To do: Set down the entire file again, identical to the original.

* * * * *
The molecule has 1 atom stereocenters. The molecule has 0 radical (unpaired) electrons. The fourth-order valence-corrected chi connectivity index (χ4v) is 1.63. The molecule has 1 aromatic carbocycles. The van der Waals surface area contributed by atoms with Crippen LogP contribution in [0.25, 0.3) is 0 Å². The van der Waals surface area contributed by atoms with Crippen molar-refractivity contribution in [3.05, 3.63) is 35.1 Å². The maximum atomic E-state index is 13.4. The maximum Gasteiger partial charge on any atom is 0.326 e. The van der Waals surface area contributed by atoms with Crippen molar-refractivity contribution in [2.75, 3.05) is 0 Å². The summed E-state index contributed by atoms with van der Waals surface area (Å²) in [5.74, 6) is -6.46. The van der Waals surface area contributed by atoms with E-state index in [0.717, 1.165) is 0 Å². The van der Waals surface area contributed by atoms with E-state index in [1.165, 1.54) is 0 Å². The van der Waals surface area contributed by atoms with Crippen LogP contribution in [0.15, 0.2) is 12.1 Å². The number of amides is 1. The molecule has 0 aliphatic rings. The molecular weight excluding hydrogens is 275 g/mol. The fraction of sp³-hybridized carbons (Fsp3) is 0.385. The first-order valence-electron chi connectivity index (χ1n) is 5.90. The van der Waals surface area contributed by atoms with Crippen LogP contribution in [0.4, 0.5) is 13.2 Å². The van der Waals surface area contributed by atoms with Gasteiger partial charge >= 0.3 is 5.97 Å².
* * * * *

The molecule has 1 atom stereocenters. The molecule has 0 radical (unpaired) electrons. The fourth-order valence-corrected chi connectivity index (χ4v) is 1.63. The molecule has 1 aromatic carbocycles. The van der Waals surface area contributed by atoms with Crippen LogP contribution in [0.25, 0.3) is 0 Å². The van der Waals surface area contributed by atoms with Crippen molar-refractivity contribution in [3.05, 3.63) is 35.1 Å². The maximum atomic E-state index is 13.4. The maximum Gasteiger partial charge on any atom is 0.326 e. The van der Waals surface area contributed by atoms with Crippen molar-refractivity contribution in [2.75, 3.05) is 0 Å². The summed E-state index contributed by atoms with van der Waals surface area (Å²) in [5.74, 6) is -6.46. The van der Waals surface area contributed by atoms with E-state index in [0.717, 1.165) is 0 Å². The van der Waals surface area contributed by atoms with E-state index in [1.165, 1.54) is 0 Å². The van der Waals surface area contributed by atoms with Crippen LogP contribution in [0.15, 0.2) is 12.1 Å². The number of amides is 1. The molecule has 0 aliphatic rings. The molecular weight excluding hydrogens is 275 g/mol. The fraction of sp³-hybridized carbons (Fsp3) is 0.385. The first-order valence-electron chi connectivity index (χ1n) is 5.90. The van der Waals surface area contributed by atoms with Crippen LogP contribution in [0.4, 0.5) is 13.2 Å². The van der Waals surface area contributed by atoms with Gasteiger partial charge >= 0.3 is 5.97 Å².